Prediction markets are too easy to game, so let’s play games instead

Prediction markets provide a nice, idealized way to use market mechanisms to predict the future. They are a slightly idealized version of an office betting pool and allow small scale bets (real or virtual) on future events. Unlike a real futures market, where you can get guarantees of future performance on things like delivery of gasoline or frozen orange juice, there's no way that betting on some prospective GOP hopeful will lift your candidate to office.

Market manipulation is the bane of most prediction markets. Consider Intrade, a prediction market in which GOP hopefuls are listed. The media will report that a newcomer is trading well, but won't necessarily note that the frontrunner's place is based on less than $500 worth of daily trades. If someone were to want to bump their favorite over the top for at least a little while it would only take pocket money from a proper hidden campaign pocket to game the system in your favor.

Gaming the system is a problem in systems that pretend to be markets, and where some ideal form of market is lionized as a way to gain enlightenment from the invisible hand of Adam Smith. Turning the system into a game to be one sullies the economist's ideals of a rational allocation of resources based on infinite economic rigor.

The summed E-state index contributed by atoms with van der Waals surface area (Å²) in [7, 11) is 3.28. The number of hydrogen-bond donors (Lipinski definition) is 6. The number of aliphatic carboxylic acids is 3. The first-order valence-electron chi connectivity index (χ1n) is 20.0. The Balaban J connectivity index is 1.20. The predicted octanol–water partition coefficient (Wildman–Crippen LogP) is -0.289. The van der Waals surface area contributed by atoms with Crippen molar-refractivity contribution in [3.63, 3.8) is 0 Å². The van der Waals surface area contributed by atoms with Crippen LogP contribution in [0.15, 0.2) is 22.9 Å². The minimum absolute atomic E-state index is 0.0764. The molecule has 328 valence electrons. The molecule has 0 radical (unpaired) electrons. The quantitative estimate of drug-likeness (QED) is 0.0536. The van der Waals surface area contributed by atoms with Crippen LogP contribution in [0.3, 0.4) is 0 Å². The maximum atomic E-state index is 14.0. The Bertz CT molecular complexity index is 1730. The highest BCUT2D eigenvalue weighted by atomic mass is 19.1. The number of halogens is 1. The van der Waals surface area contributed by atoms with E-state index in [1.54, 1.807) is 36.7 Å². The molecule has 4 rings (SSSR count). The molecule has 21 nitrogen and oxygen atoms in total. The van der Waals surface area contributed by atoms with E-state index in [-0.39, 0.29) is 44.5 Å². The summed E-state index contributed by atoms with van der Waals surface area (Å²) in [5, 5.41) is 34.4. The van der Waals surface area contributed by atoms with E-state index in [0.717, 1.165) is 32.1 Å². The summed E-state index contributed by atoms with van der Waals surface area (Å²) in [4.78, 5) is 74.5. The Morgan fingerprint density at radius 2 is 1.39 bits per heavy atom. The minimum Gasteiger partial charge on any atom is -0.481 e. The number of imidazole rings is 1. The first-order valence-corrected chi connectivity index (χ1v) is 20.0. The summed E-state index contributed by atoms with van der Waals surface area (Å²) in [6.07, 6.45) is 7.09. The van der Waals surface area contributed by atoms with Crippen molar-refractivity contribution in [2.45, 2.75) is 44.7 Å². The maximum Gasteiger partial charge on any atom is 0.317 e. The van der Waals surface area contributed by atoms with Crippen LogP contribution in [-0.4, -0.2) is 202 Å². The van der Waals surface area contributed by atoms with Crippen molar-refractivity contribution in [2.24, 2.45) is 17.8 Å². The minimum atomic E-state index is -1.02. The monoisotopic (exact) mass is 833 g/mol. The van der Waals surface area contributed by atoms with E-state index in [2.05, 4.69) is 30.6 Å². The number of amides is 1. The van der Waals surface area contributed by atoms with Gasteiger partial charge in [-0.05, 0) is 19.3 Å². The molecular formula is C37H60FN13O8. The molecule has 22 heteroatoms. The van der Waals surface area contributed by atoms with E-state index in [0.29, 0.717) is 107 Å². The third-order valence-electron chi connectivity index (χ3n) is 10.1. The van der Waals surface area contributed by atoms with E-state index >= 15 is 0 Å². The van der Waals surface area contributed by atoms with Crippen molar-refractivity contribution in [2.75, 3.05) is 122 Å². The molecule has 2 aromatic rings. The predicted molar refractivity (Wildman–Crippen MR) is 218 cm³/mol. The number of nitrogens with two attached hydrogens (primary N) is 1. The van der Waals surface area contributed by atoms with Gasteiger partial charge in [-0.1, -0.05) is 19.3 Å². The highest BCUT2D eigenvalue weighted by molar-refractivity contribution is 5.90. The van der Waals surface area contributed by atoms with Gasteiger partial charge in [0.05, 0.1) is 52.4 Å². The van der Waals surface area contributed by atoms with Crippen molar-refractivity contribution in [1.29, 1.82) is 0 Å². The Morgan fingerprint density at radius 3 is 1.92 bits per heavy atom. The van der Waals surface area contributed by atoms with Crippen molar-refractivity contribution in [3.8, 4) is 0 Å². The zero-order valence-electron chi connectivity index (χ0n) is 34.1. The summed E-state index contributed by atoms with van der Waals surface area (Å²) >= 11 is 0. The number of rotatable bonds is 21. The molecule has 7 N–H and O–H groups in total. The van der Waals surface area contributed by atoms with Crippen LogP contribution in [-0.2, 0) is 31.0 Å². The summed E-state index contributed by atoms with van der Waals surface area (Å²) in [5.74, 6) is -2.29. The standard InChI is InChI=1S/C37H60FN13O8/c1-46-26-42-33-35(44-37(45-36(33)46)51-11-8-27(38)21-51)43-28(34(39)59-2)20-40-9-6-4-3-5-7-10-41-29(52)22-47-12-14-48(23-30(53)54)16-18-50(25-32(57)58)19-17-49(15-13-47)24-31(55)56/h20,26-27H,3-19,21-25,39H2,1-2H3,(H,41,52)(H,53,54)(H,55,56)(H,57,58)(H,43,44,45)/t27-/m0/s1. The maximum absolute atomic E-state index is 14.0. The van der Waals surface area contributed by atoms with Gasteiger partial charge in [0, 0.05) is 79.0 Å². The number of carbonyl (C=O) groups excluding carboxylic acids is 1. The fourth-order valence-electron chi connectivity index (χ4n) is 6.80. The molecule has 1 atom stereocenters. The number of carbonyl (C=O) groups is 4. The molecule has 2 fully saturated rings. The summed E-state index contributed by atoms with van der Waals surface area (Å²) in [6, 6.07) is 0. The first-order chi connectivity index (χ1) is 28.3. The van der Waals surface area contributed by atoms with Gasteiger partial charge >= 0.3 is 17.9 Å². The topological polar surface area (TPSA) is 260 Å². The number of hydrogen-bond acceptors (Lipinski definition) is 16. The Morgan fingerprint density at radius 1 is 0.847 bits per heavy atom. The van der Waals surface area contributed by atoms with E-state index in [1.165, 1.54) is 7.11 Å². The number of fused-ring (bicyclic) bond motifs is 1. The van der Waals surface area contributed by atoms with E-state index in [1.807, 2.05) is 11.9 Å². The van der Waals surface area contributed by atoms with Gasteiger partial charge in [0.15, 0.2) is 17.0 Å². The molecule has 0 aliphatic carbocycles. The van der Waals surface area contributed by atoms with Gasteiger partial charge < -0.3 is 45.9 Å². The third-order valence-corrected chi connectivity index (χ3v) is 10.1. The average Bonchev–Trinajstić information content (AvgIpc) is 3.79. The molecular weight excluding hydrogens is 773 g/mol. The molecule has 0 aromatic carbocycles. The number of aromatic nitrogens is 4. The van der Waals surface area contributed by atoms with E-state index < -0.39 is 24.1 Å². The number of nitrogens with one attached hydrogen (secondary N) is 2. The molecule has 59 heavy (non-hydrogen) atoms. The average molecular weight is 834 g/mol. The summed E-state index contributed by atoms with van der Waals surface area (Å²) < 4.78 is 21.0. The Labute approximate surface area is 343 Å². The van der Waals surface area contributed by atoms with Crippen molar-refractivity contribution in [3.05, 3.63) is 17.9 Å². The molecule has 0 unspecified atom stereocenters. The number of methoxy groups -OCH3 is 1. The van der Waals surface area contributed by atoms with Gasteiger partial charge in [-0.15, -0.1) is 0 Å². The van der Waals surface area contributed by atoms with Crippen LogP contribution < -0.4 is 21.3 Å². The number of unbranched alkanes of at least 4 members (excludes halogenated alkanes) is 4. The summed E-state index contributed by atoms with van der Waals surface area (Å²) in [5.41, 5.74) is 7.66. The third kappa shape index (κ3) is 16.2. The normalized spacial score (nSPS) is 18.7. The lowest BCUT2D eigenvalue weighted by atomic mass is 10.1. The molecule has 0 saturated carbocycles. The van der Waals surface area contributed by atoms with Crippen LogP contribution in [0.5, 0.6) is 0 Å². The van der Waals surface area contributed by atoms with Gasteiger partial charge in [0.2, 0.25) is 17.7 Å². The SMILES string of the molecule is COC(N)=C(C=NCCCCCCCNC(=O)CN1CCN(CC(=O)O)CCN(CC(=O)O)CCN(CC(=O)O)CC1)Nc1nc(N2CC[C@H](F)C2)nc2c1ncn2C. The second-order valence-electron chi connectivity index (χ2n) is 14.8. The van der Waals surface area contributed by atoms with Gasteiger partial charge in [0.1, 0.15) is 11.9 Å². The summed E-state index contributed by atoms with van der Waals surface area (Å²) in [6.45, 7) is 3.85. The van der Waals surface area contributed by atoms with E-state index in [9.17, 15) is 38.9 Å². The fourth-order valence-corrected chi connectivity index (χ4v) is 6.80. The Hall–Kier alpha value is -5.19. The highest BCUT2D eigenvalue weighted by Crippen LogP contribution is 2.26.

Why fight people's tendencies to want to subvert the intent of the system builder? The new hot trend in online environments is gamification, where gaming the system becomes the whole goal of the system. Unlike markets, which try to come to truth with some single-valued score of value, games have the opportunity to bring the world into a lovely multi-valued focus, with different people winning each at their own version of the game. The introduction of badges, short term competitions, lots of ways to score points and other fun side games overwhelms the narrow trading interests in market-based predicitons. 

The future of prediction markets lives inside complex predictive games. The game design has to take into account not only the rapid conclusions that you can draw when you have an efficient market for opinions, but also the continuous efforts you have to keep up to maintain people's attention on a topic for any length of time. The good games reward active participation; the challenge becomes how to draw conclusions from the work of engaged gamers working inside your system.

Thanks to Brian Kerr for the idea. Games are on my mind because of the work of the Ann Arbor District Library and Eli Neiburger to build games into the summer reading program at the library. I tried to predict library use with a prediction market in 2007, and attendance at lunch in 2009, using Inkling Markets. The game of choice at the Workantile Exchange is a version of bingo; when I bring my kid to work an alert player may win. The Intrade GOP market shows the book of available trades; at this writing, purchasing about 300 shares of Mitt Romney would push the price up 8% at a cost of less than $1200. Empire Avenue turns social media friendships into a giant game, with badges and prizes.


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